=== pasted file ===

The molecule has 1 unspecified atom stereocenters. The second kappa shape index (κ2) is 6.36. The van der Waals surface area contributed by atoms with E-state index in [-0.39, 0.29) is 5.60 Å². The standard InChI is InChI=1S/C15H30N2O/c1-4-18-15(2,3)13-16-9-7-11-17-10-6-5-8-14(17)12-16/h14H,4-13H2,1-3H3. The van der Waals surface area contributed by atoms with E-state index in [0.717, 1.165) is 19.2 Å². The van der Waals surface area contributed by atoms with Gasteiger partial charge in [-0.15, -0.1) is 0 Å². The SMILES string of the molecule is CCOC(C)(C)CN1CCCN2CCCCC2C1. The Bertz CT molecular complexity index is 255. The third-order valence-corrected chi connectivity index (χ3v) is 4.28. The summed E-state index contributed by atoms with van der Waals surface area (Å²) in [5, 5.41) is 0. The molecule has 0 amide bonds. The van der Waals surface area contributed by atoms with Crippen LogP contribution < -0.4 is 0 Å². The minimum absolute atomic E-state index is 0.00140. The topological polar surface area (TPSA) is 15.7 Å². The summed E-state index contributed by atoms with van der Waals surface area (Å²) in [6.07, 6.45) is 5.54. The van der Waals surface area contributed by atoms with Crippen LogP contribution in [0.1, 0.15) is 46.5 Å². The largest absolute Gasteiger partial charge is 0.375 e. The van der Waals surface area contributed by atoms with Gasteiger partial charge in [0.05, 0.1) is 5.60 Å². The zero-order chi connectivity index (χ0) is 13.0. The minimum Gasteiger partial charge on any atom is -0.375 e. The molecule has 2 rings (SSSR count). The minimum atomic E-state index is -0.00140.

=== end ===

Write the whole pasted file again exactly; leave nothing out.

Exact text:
The molecule has 1 unspecified atom stereocenters. The second kappa shape index (κ2) is 6.36. The van der Waals surface area contributed by atoms with E-state index in [-0.39, 0.29) is 5.60 Å². The standard InChI is InChI=1S/C15H30N2O/c1-4-18-15(2,3)13-16-9-7-11-17-10-6-5-8-14(17)12-16/h14H,4-13H2,1-3H3. The van der Waals surface area contributed by atoms with E-state index in [0.717, 1.165) is 19.2 Å². The van der Waals surface area contributed by atoms with Gasteiger partial charge in [-0.15, -0.1) is 0 Å². The SMILES string of the molecule is CCOC(C)(C)CN1CCCN2CCCCC2C1. The Bertz CT molecular complexity index is 255. The third-order valence-corrected chi connectivity index (χ3v) is 4.28. The summed E-state index contributed by atoms with van der Waals surface area (Å²) in [5, 5.41) is 0. The molecule has 0 amide bonds. The van der Waals surface area contributed by atoms with Crippen LogP contribution < -0.4 is 0 Å². The minimum absolute atomic E-state index is 0.00140. The topological polar surface area (TPSA) is 15.7 Å². The summed E-state index contributed by atoms with van der Waals surface area (Å²) in [6.07, 6.45) is 5.54. The van der Waals surface area contributed by atoms with Crippen LogP contribution in [0.1, 0.15) is 46.5 Å². The largest absolute Gasteiger partial charge is 0.375 e. The van der Waals surface area contributed by atoms with Gasteiger partial charge in [0.05, 0.1) is 5.60 Å². The zero-order chi connectivity index (χ0) is 13.0. The minimum Gasteiger partial charge on any atom is -0.375 e. The molecule has 2 rings (SSSR count). The minimum atomic E-state index is -0.00140.